TWIC in effect at more ports

The Homeland Security Department this month added the seaports of Ontonagon, Mich., Canaveral, Fla., and Morehead City, N.C., to the list of facilities that have adopted the technology for the Transportation Worker Identification Credential (TWIC).

Those ports are part of several set to be included in the worker-credential project during the next several weeks.

The TWIC program requires a common identity card for all personnel who require unescorted access to port facilities and vessels along with seafarers who hold Coast Guard-issued credentials.

The TWIC smart card includes biometric data of the holder's fingerprints. The program's rules require a thorough background check for employees who receive the TWIC cards to screen out known security threats.

Other ports slated for TWIC program roll outs this month include Victoria, Texas; Kahului, Hawaii; Portland, Ore; Bourne, Mass.; Green Bay, Wis.; Pittsburgh; Texas City, Texas; Kauai, Hawaii ; Salisbury, Md.; and Toledo, Ohio. Transportation Security Administration (TSA) plans call for 147 ports to adopt TWIC technology by the end of 2008.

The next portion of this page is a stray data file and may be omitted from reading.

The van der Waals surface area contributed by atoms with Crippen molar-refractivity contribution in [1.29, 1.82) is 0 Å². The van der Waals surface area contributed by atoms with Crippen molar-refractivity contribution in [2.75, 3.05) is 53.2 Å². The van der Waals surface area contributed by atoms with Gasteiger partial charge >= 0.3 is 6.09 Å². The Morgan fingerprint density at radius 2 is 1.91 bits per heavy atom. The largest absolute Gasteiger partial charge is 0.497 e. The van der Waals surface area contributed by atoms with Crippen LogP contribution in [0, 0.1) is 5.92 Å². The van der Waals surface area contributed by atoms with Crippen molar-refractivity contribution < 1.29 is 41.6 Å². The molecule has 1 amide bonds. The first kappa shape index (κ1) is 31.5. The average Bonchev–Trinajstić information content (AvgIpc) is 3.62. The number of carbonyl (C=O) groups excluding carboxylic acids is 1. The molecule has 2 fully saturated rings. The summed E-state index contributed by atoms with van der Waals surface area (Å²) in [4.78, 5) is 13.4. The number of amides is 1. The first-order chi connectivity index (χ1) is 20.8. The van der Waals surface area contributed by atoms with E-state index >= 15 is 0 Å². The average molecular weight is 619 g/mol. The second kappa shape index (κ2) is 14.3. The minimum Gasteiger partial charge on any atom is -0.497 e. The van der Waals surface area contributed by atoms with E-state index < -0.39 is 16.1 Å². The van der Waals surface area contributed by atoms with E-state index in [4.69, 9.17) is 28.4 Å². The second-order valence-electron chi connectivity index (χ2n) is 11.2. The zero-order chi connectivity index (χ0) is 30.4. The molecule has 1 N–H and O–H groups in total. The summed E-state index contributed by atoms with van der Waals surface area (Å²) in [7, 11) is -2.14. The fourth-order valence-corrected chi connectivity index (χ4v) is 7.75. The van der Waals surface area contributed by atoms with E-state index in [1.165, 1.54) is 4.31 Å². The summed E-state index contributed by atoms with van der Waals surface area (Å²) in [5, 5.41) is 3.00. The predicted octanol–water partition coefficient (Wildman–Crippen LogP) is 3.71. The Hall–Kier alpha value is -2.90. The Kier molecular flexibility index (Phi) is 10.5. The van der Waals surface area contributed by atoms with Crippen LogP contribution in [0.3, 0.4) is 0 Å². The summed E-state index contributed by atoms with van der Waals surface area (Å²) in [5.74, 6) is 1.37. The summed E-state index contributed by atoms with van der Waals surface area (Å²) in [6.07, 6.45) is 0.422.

During the initial TWIC rollout, port entry guards and other security officials will use the credentials as visual 'flash passes.' In other words, the cards' machine-readable biometric features won't come into play because the specialized reading units needed to access that data aren't ready.

TSA has delayed deployment of the TWIC card readers until the agency is satisfied that the reader units will be able to withstand the tough 'environmental' conditions that some of the port and ship locations involve, including temperature extremes along with the presence of various chemicals.

Currently, no ports are required to have readers for the cards. However, until the regular readers are deployed, Coast Guard personnel will check cards from time to time with hand-held scanners to discover forged credentials.

About the Author

Kathleen Hickey is a freelance writer for GCN.

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